While potato and corn tortilla-based snack foods have long dominated supermarket snack shelves, PepsiCo is hoping to transform the industry with a new, billion-dollar investment that may produce a raft of foods from a different kind of food staple: chickpeas.
The underlying message is buried in a feel-good
announcement touting the three-way partnership between PepsiCo's Foundation, the United Nations World Food Programme and the United States for International Development USAID, a project the partners say will "address malnutrition in Ethiopia."
Dubbed Enterprise EthioPEA, the initiative sets ambitious goals that will result in a two-fold increase in chickpea yield among the nearly 10,000 Ethiopian farmers, and feed 40,000 Ethiopian children aged 6-23 months.
But the investment isn't completely altruistic, points out Fast Company in an article posted September 22. In addition to ensuring a steady supply of chickpeas for the hummus made by Sabra, a PepsiCo-owned subsidiary, the company also plans to use the legume as a base for other products in development.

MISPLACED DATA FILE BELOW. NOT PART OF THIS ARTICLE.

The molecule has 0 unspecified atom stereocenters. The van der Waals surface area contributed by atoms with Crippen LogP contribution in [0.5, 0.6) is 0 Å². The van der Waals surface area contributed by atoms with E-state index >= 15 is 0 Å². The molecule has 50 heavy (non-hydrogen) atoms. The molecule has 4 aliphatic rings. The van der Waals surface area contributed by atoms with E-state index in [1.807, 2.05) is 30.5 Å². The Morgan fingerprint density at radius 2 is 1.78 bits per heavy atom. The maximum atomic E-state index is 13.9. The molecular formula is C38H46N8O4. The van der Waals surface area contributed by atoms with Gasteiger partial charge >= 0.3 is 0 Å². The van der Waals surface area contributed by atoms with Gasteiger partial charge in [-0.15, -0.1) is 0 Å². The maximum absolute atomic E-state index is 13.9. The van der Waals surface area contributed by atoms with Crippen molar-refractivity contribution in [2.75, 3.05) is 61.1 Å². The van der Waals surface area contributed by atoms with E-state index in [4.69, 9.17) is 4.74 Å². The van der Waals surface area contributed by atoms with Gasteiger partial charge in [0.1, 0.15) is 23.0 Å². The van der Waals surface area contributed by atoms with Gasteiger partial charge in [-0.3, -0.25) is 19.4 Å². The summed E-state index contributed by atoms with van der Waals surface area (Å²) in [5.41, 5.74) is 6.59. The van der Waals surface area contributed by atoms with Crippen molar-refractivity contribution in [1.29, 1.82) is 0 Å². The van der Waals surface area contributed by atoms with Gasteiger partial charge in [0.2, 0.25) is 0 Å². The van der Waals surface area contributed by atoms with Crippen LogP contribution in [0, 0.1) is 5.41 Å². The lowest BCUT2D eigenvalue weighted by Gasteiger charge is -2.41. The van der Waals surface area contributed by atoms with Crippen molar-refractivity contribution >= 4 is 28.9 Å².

"Make no mistake: this is not just a charitable venture for PepsiCo.," it reads. "...In the future, everything might be made of chickpeas."
Indeed, the company announcement released this week reads: "For PepsiCo, chickpea-based products are an important part of the company's strategy to build a $30 billion global nutrition business by 2020."
Josette Sheeran, executive director of the WFP, meanwhile, said the public-private partnership is an innovative way of supporting the economy and pulling the locals out of perpetual poverty.
"With the ingenuity, power and reach of the private sector, we can make great strides in ending the malnutrition and hunger that is threatening the lives of millions."
PepsiCo has 19 different brands that include Quaker, Tropicana, Gatorade, Frito-Lay and Pepsi Cola. The company scored a major coup this year when it recruited legendary chef Ferran Adria to their side. Adria will be the mastermind behind a range of new healthier snack foods and convenience items.
Meanwhile, Coca-Cola also announced it had awarded $9.6 million in grant awards to 40 global community groups, including water stewardship projects, educational initiatives and nutrition programs. The company has also had to blunt criticism from environmentalists over its bottled water brand Dasani. Water advocates say bottled water undermines confidence in the public water supply and creates unnecessary waste with plastic packaging. Dasani sources their water from the local water supply and is filtered using a process called reverse osmosis.